A taxpayer’s spent carbon reactivation process did not qualify as “manufacturing” for the purposes of Texas’ manufacturing sales tax exemption, according to recently released guidance from the Texas Comptroller of Public Accounts. In a private letter ruling, the Comptroller holds that a taxpayer who operates a carbon reactivation plant is ineligible for the exemption because it did not obtain title to the carbon until after the completion of the reactivation process.
Refiners and industrial facilities use carbon as a filter for organic contaminants. The taxpayer reactivates or “repairs” spent carbon by burning the contaminants off in a high-temperature furnace so the carbon can function again as a filter. Due to liability issues, this taxpayer does not acquire title to spent carbon as waste material; the taxpayer only acquires the carbon post-reactivation when it is not waste but rather an item in commerce.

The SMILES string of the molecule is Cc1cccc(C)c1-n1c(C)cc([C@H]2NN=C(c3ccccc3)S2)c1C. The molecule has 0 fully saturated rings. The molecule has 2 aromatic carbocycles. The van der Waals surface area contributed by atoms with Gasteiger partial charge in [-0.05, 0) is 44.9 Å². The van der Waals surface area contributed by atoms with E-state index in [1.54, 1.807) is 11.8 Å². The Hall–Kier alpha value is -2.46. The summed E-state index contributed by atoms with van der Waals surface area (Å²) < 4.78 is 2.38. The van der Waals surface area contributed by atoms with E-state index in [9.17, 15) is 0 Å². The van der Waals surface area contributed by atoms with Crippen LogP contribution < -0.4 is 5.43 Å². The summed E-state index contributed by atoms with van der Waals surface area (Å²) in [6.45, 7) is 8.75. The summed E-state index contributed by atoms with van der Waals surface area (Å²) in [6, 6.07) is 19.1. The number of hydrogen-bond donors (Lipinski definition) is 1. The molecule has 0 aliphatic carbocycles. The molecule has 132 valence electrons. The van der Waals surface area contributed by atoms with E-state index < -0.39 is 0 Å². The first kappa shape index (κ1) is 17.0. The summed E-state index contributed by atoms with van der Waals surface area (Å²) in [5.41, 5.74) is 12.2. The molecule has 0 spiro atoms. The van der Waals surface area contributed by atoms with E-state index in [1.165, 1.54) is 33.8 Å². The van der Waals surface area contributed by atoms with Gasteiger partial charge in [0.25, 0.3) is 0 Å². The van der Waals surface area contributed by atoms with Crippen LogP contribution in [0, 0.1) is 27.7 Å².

For the purposes of the sales tax exemption, manufacturing includes “the repair or rebuilding of tangible personal property that the manufacturer owns for the purpose of being sold, but does not include the repair or rebuilding of property that belongs to another.” In this case, the taxpayer is not engaged in manufacturing because it repairs carbon while the customer still owns title to the carbon.